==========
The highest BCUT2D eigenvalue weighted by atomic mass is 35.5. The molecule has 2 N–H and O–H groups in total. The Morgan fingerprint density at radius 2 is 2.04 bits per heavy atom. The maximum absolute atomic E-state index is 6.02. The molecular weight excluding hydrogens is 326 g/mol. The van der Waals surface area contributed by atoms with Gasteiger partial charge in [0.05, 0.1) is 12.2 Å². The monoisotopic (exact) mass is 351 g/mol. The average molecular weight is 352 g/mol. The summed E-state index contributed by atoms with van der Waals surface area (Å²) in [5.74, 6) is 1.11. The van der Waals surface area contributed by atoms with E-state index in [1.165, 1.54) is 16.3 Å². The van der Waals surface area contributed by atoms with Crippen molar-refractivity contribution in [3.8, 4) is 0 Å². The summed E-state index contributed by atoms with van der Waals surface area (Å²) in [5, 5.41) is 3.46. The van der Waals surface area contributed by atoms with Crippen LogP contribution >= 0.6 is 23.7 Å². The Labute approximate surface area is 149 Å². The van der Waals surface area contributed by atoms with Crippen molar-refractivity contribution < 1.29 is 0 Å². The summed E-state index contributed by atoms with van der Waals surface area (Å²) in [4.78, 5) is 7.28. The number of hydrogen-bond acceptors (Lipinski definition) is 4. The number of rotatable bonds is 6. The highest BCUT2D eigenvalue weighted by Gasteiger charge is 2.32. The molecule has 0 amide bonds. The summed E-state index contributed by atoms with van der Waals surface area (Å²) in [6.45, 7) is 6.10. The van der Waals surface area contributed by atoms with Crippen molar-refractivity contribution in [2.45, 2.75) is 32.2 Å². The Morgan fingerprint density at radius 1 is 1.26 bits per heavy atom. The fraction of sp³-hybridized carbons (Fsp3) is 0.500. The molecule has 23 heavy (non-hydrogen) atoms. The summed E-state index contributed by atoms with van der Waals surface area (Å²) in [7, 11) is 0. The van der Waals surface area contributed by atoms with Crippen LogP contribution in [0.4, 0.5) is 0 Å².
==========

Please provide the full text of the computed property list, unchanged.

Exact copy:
The highest BCUT2D eigenvalue weighted by atomic mass is 35.5. The molecule has 2 N–H and O–H groups in total. The Morgan fingerprint density at radius 2 is 2.04 bits per heavy atom. The maximum absolute atomic E-state index is 6.02. The molecular weight excluding hydrogens is 326 g/mol. The van der Waals surface area contributed by atoms with Gasteiger partial charge in [0.05, 0.1) is 12.2 Å². The monoisotopic (exact) mass is 351 g/mol. The average molecular weight is 352 g/mol. The summed E-state index contributed by atoms with van der Waals surface area (Å²) in [5.74, 6) is 1.11. The van der Waals surface area contributed by atoms with E-state index in [1.165, 1.54) is 16.3 Å². The van der Waals surface area contributed by atoms with Crippen molar-refractivity contribution in [3.8, 4) is 0 Å². The summed E-state index contributed by atoms with van der Waals surface area (Å²) in [5, 5.41) is 3.46. The van der Waals surface area contributed by atoms with Crippen LogP contribution >= 0.6 is 23.7 Å². The Labute approximate surface area is 149 Å². The van der Waals surface area contributed by atoms with Crippen molar-refractivity contribution < 1.29 is 0 Å². The summed E-state index contributed by atoms with van der Waals surface area (Å²) in [4.78, 5) is 7.28. The number of hydrogen-bond acceptors (Lipinski definition) is 4. The number of rotatable bonds is 6. The highest BCUT2D eigenvalue weighted by Gasteiger charge is 2.32. The molecule has 0 amide bonds. The summed E-state index contributed by atoms with van der Waals surface area (Å²) in [6.45, 7) is 6.10. The van der Waals surface area contributed by atoms with Crippen molar-refractivity contribution in [2.45, 2.75) is 32.2 Å². The Morgan fingerprint density at radius 1 is 1.26 bits per heavy atom. The fraction of sp³-hybridized carbons (Fsp3) is 0.500. The molecule has 23 heavy (non-hydrogen) atoms. The summed E-state index contributed by atoms with van der Waals surface area (Å²) in [7, 11) is 0. The van der Waals surface area contributed by atoms with Crippen LogP contribution in [0.4, 0.5) is 0 Å².